Everything You Need to Know About OSAP

Posted by Megan on June 24, 2015

Journey to the Centre of York

One of the biggest matters of concern for incoming students — and even upper-year students — is applying to the Ontario Student Assistance Program (OSAP). With the recommended deadline to apply fast approaching, we hope that with this guide you will have a better idea of what OSAP is, what is required in applying, when you will get your funding and much more.

There are also some screenshots included, so if you haven’t applied yet, this post will paint a better picture for you in regard to what you can expect.

First things first . . .

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You know it.

What is OSAP?

The Ontario Student Assistance Program (OSAP) is provincial funding for colleges and universities. It consists of bursaries, scholarships and grants that do not have to be paid back, with the majority of the money being a loan. This loan will build up until you graduate, including interest (accumulated for the Ontario portion but not the federal portion) and payment fees. You then have six months to find a job and start making your payments. Recent changes to the program could, under certain circumstances, even make you eligible for free tuition.

Am I eligible for OSAP?

The main eligibility requirement for OSAP is that you are an Ontario resident who is either a Canadian citizen, permanent resident or a protected person. However, you can meet all these requirements and still not be eligible due to other factors, such as your family’s or your own income; whether you are married, independent, or a dependent; your academic progress and course load; and so on. OSAP has a great page called How to get OSAP that you can refer to.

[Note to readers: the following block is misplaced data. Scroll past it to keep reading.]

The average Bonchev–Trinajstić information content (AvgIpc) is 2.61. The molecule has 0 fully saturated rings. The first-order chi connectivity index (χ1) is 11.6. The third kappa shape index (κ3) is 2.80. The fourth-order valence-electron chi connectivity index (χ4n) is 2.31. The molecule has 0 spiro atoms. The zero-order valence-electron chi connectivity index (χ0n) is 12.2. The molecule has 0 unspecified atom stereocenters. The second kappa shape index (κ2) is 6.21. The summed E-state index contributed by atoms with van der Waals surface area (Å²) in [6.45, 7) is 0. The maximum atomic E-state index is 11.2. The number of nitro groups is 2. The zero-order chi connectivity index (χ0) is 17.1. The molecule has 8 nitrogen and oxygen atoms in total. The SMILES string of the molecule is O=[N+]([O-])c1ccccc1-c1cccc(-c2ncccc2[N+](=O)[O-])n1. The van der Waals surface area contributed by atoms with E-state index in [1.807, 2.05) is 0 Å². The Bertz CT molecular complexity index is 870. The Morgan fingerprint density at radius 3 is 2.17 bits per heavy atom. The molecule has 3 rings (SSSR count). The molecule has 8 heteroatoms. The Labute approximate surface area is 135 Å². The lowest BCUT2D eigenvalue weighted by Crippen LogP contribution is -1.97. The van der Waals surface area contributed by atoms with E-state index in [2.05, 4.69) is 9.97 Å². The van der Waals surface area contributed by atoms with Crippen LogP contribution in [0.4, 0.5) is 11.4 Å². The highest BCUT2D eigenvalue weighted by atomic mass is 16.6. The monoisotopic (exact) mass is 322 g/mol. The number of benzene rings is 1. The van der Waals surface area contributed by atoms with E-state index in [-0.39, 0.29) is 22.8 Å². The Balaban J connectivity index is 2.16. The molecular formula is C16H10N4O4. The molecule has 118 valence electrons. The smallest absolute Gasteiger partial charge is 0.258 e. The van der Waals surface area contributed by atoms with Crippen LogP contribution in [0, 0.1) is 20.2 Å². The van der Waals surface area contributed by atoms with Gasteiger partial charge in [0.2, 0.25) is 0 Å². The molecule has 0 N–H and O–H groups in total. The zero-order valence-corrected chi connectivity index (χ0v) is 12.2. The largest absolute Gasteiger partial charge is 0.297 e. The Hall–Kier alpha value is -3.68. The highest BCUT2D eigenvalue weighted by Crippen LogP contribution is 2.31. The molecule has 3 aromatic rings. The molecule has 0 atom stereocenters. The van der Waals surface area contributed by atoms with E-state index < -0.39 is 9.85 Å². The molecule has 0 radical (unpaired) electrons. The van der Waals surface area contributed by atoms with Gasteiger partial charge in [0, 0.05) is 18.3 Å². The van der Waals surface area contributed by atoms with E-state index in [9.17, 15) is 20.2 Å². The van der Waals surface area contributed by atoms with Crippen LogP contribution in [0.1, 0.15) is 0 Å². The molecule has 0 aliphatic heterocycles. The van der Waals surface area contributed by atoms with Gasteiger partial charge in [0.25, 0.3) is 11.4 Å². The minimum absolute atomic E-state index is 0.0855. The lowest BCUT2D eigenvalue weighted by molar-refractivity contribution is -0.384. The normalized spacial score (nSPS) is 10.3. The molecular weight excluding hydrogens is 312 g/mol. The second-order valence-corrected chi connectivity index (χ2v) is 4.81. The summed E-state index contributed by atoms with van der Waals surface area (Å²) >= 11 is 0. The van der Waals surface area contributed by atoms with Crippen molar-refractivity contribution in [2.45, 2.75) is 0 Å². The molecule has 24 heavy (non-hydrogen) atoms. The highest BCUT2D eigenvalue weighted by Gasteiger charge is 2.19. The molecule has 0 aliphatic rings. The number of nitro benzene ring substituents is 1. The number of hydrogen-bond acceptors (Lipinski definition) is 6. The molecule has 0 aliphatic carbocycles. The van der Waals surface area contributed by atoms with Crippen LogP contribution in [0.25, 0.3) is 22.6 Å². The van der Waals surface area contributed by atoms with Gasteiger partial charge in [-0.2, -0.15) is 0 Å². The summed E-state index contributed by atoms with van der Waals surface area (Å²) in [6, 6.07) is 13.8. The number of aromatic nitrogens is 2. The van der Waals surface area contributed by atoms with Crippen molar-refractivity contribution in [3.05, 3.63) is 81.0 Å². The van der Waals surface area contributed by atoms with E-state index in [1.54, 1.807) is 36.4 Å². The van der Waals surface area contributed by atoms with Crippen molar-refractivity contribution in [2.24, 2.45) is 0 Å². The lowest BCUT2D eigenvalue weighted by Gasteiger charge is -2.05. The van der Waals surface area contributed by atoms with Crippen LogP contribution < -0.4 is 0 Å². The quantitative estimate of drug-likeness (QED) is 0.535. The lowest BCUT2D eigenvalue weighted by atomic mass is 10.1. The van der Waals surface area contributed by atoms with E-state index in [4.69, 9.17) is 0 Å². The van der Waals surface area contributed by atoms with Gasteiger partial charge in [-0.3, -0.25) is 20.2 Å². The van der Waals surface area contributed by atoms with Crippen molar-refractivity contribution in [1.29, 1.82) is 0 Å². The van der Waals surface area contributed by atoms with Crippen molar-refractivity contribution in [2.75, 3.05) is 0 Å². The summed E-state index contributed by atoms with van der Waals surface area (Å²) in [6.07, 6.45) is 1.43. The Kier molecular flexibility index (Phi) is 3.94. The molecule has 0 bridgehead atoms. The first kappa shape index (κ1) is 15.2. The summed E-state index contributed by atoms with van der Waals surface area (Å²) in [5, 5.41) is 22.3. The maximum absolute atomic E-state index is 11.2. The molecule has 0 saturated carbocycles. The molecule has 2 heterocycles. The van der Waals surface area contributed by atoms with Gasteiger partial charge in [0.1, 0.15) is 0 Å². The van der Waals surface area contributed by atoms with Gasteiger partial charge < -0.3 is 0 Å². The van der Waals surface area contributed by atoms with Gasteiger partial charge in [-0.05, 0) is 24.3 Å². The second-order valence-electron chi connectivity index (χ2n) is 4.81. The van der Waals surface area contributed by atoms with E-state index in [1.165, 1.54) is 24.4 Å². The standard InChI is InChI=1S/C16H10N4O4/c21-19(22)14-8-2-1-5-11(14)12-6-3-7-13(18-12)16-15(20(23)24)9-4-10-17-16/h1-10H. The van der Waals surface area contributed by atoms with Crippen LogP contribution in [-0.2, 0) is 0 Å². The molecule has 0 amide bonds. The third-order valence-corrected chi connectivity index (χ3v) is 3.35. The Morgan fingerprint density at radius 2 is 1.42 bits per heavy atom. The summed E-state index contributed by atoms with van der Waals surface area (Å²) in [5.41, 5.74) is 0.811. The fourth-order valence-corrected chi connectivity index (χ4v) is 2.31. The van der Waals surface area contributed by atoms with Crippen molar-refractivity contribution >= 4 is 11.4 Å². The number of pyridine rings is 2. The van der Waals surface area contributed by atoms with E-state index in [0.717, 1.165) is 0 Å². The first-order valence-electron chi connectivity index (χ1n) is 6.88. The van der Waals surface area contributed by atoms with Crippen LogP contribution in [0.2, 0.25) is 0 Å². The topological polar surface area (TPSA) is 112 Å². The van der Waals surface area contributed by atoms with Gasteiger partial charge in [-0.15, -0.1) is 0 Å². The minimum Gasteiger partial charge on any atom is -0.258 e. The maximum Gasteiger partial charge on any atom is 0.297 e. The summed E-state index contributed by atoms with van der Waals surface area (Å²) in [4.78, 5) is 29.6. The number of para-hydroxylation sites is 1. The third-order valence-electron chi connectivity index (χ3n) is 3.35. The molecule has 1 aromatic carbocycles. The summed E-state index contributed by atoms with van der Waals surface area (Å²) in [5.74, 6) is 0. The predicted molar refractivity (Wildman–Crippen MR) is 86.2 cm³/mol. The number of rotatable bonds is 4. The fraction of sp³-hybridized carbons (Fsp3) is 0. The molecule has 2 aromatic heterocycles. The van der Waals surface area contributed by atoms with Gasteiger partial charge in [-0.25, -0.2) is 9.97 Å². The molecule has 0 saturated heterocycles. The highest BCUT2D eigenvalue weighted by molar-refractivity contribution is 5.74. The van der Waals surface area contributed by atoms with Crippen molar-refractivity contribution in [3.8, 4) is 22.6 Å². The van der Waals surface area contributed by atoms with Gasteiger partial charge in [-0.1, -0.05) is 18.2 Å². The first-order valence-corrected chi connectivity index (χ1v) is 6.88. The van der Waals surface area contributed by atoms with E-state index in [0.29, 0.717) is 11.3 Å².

For Canadian citizens who are not Ontario residents, please consult your respective provincial programs for funding options.

Is there an easy way to check if I’m eligible and get an idea of how much funding I could get?

Yes, absolutely! It is always recommended that students fill out the aid estimator each year before they apply. This estimator not only gives you an idea of whether or not you are eligible for funding, it also calculates how much funding you could potentially receive. This estimator makes planning for the remaining amount of tuition and/or living expenses that much easier!

What will I need to complete my application?

To complete the application, make sure you have the following:

  • The name of the school you are attending
  • Your program of study, year level and start and end date of the session (ex. September to April during the regular school year)
  • An estimate or record of your income and the income of anyone who might be supporting you (e.g. your parents, spouse, etc.)
  • The current worth of your car or any other assets
  • Your OAN (OSAP Access Number)

If you are a first-time applicant you will also have to fill out a special form, the Master Student Financial Assistant Agreement (MSFAA).

By when should I apply?

You should try your hardest to get your online application finished by June 30 and get the remaining paperwork finished as soon as possible. This ensures that your OSAP will be processed for the start of school and that you will receive your funding by, or very close to, the start of classes. You will also be eligible to have your interest waived on your student account from YorkU in case your OSAP comes in late and you can’t pay tuition right away.